Politics
This is an undated file photo shows al Qaida leader Osama bin Laden, in Afghanistan. (AP Photo) This is an undated file photo shows al Qaida leader Osama bin Laden, in Afghanistan. (AP Photo)  

Emails reveal special access White House gave to bin Laden moviemakers

Photo of Neil Munro
Neil Munro
White House Correspondent

Officials at the White House, Pentagon and CIA eagerly cooperated with movie producers who were expected to roll out a pre-election movie about the successful mission to kill Osama bin Laden, according to a cache of documents revealed by Judicial Watch.

“I know we don’t pick favorites but it makes sense to get behind a winning horse,” CIA spokeswoman Marie Harf wrote in a July 2011 email. The “movie is going to be the first and the biggest. It’s got the most money behind it, and two Oscar winners on board,” she added.

Tom Fitton, president of the Judicial Watch public-interest law firm, said Tuesday that the documents “provide more backing to the serious charge that the Obama administration played fast and loose with national security information to help Hollywood filmmakers.”

“These new documents show there is no doubt that Obama White House was intensely interested in this film that was set to portray President Obama as ‘gutsy,’” he added.

The emails also provide new evidence that officials provided the filmmakers with privileged access to at least one of the participants in the May 2011 raid, and guided the design of the set to ensure it match the interior of bin Laden’s hideout in Abbottabad, near Pakistan’s largest military academy.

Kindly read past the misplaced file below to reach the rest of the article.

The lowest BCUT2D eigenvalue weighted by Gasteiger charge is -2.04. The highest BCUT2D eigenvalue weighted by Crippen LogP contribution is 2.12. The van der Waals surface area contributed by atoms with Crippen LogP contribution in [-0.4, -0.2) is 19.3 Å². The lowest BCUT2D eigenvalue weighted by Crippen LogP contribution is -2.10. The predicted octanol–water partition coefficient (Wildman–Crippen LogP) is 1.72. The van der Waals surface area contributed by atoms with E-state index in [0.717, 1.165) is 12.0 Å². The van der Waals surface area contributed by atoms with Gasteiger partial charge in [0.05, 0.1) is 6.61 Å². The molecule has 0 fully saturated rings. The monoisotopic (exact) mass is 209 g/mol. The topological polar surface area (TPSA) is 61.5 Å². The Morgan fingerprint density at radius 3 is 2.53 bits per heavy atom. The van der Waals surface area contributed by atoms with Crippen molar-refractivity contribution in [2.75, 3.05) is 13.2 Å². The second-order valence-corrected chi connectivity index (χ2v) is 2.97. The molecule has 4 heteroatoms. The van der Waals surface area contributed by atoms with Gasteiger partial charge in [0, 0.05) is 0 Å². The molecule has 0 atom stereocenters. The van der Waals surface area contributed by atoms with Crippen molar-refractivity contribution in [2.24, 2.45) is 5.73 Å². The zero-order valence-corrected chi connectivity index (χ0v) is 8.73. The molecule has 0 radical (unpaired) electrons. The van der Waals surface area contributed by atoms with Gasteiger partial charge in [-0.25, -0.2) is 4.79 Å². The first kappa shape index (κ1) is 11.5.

However, the efforts won’t yield the administration any major benefits: The resulting film’s released has been delayed to December, many weeks after the critical November election.

“Zero Dark Thirty” is produced by Kathryn Bigelow, who won an Academy Award for “The Hurt Locker” — a film about a rogue, alienated bomb-disposal expert in Iraq. The screenwriter, who accompanied Bigelow to meetings with national security officials, is Mark Boal.

A July 2011 email shows Harf informing her boss, Greg Little, that Boal and Bigelow would be “meeting individually with … the translator who was on the raid.”

Screenwriter Boal thanked Little for “pulling for him” with the agency, and wrote his help made “all the difference.”

Little’s response was effusive and included a smiley-face emoticon: “I can’t tell you how excited we all are about the project … PS — I want you to know how good I’ve been not mentioning the premiere tickets. :)”

The emails also show the CIA spokeswoman got an advance copy of an article by New York Times columnist Maureen Dowd about the cooperation between the producers and the administration officials.

“This didn’t come from me … and please delete after you read.  See, nothing to worry about!” wrote New York Times reporter Mark Mazzetti.

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